Jay Bellissimo: Yes, it’s so critically important, the topic of skills. And as you said, there’s kind of two aspects and there’s almost two ends of the continuum. One is, as you said, to provide those skills of a lot of those legacy environments. But the other part is all the new skills. You mentioned Java and just think of all the Python and other languages and capabilities and skills. Our view at IBM is it’s equally important. We continue to make huge investments in the communities you think about our pathway for technology, what we call P-Tech, because we think that we are millions of jobs short to be able to provide these new capabilities as we move forward. So on the one hand, as I mentioned earlier, automation gives us a great opportunity to help resources in skills to be retooled. So if you have a set of maybe experts in a certain technology by retooling them, you give an opportunity for them to maybe move into higher level functioning jobs. And then on the other side, there’s a lot of new skills, and you have a lot of the next generation workforce. And we believe resolutely that IBM as any company in our business, each of us are stewards to make sure we usher in this next generation of the workforce and provide the requisite skills and experience to make them successful. On the other side, we want to continue to work with organizations to help them retool and re skill their employees so that they can also be successful and thrive with some of these new technologies as we modernize both the infrastructure as well as the applications. And I would extend it to even the business processes. Think supply chain and finance, no longer can you be isolated. I think everyone’s going to have to have a decent understanding of how these technologies work and how they all come together with business processes, even more so than we’ve seen in the past.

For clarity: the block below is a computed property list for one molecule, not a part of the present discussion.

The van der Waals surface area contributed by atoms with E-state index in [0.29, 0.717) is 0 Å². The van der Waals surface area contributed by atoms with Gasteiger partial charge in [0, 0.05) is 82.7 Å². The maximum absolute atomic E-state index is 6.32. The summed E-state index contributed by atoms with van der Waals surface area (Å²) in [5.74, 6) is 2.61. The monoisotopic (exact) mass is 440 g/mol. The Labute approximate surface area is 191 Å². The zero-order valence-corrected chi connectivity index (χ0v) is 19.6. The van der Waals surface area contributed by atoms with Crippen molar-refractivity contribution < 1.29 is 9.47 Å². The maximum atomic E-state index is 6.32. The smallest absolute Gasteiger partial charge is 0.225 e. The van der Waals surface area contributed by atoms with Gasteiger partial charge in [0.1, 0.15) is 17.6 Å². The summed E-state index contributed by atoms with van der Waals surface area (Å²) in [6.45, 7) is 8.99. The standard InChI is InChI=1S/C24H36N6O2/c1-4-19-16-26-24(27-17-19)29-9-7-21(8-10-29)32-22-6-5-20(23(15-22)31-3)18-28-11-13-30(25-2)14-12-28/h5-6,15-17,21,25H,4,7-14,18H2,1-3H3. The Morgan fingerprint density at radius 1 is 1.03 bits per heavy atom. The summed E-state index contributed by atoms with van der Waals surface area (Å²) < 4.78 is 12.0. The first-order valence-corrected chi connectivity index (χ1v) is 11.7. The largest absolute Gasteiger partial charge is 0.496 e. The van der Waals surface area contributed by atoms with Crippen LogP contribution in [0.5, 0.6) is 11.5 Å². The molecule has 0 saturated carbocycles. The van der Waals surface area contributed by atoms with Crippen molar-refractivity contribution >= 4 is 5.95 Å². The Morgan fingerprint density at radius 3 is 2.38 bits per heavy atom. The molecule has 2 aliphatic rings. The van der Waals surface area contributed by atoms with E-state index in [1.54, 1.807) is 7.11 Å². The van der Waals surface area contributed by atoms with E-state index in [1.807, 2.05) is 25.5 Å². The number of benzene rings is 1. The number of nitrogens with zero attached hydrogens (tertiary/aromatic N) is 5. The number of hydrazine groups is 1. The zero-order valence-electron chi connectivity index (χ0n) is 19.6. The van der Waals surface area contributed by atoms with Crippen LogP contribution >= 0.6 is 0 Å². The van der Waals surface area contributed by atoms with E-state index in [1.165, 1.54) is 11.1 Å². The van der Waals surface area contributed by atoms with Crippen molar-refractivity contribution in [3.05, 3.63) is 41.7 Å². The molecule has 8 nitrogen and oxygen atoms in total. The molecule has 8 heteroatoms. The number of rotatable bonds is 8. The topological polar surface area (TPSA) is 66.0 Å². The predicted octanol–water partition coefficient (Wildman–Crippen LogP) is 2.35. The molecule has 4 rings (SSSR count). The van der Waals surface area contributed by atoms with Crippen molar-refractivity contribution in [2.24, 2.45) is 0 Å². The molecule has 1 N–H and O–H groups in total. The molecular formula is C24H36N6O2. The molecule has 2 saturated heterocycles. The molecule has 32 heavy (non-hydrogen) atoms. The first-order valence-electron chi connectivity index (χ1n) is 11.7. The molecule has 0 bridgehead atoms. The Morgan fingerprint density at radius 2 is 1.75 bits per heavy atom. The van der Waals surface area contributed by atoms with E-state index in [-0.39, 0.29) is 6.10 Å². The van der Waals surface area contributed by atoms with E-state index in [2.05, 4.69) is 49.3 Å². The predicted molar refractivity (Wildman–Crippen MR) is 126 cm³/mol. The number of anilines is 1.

Tom Temin: Earlier, we talked about artificial intelligence. And of course, presuming that’s not a flavor of the month type of technology. And I don’t think it is, I think pretty much there’s universal agreement that this is going to apply in a lot of areas. What are the essential skills needed to deal with artificial intelligence beyond people that can write algorithms?